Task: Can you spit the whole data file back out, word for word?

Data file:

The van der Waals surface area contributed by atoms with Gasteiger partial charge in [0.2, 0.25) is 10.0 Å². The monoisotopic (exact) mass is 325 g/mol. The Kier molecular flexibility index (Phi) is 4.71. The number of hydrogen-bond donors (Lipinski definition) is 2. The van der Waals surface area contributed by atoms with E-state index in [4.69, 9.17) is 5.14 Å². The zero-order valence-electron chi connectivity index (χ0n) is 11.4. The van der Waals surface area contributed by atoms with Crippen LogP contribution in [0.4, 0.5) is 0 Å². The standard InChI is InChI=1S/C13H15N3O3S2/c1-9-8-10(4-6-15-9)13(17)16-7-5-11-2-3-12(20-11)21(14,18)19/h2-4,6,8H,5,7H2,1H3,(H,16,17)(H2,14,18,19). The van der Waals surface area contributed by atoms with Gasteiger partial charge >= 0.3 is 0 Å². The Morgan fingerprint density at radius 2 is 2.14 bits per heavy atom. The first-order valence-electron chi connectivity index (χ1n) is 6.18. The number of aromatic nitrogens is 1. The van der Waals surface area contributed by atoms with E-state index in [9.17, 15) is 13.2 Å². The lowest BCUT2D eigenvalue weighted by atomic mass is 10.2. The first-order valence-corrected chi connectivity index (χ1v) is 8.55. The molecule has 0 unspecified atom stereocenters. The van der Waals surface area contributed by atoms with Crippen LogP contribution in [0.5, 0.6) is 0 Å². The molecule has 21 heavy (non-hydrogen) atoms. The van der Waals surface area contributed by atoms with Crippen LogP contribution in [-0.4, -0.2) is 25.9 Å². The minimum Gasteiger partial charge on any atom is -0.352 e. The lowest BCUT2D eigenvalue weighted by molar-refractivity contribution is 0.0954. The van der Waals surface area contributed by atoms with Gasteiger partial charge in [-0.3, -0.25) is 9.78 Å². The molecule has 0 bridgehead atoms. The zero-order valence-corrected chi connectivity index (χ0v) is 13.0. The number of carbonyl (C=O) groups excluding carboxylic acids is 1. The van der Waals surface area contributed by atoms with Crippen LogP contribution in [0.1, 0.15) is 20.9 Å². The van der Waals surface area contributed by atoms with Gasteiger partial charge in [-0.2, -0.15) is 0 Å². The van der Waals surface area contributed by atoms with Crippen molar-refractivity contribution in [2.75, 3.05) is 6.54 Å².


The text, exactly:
The van der Waals surface area contributed by atoms with Gasteiger partial charge in [0.2, 0.25) is 10.0 Å². The monoisotopic (exact) mass is 325 g/mol. The Kier molecular flexibility index (Phi) is 4.71. The number of hydrogen-bond donors (Lipinski definition) is 2. The van der Waals surface area contributed by atoms with E-state index in [4.69, 9.17) is 5.14 Å². The zero-order valence-electron chi connectivity index (χ0n) is 11.4. The van der Waals surface area contributed by atoms with Crippen LogP contribution in [0.4, 0.5) is 0 Å². The standard InChI is InChI=1S/C13H15N3O3S2/c1-9-8-10(4-6-15-9)13(17)16-7-5-11-2-3-12(20-11)21(14,18)19/h2-4,6,8H,5,7H2,1H3,(H,16,17)(H2,14,18,19). The van der Waals surface area contributed by atoms with Gasteiger partial charge >= 0.3 is 0 Å². The Morgan fingerprint density at radius 2 is 2.14 bits per heavy atom. The first-order valence-electron chi connectivity index (χ1n) is 6.18. The number of aromatic nitrogens is 1. The van der Waals surface area contributed by atoms with E-state index in [9.17, 15) is 13.2 Å². The lowest BCUT2D eigenvalue weighted by atomic mass is 10.2. The first-order valence-corrected chi connectivity index (χ1v) is 8.55. The molecule has 0 unspecified atom stereocenters. The van der Waals surface area contributed by atoms with Crippen LogP contribution in [0.5, 0.6) is 0 Å². The molecule has 21 heavy (non-hydrogen) atoms. The van der Waals surface area contributed by atoms with Crippen LogP contribution in [-0.4, -0.2) is 25.9 Å². The minimum Gasteiger partial charge on any atom is -0.352 e. The lowest BCUT2D eigenvalue weighted by molar-refractivity contribution is 0.0954. The van der Waals surface area contributed by atoms with Gasteiger partial charge in [-0.3, -0.25) is 9.78 Å². The molecule has 0 bridgehead atoms. The zero-order valence-corrected chi connectivity index (χ0v) is 13.0. The number of carbonyl (C=O) groups excluding carboxylic acids is 1. The van der Waals surface area contributed by atoms with Crippen LogP contribution in [0.1, 0.15) is 20.9 Å². The van der Waals surface area contributed by atoms with Gasteiger partial charge in [-0.2, -0.15) is 0 Å². The van der Waals surface area contributed by atoms with Crippen molar-refractivity contribution in [2.75, 3.05) is 6.54 Å².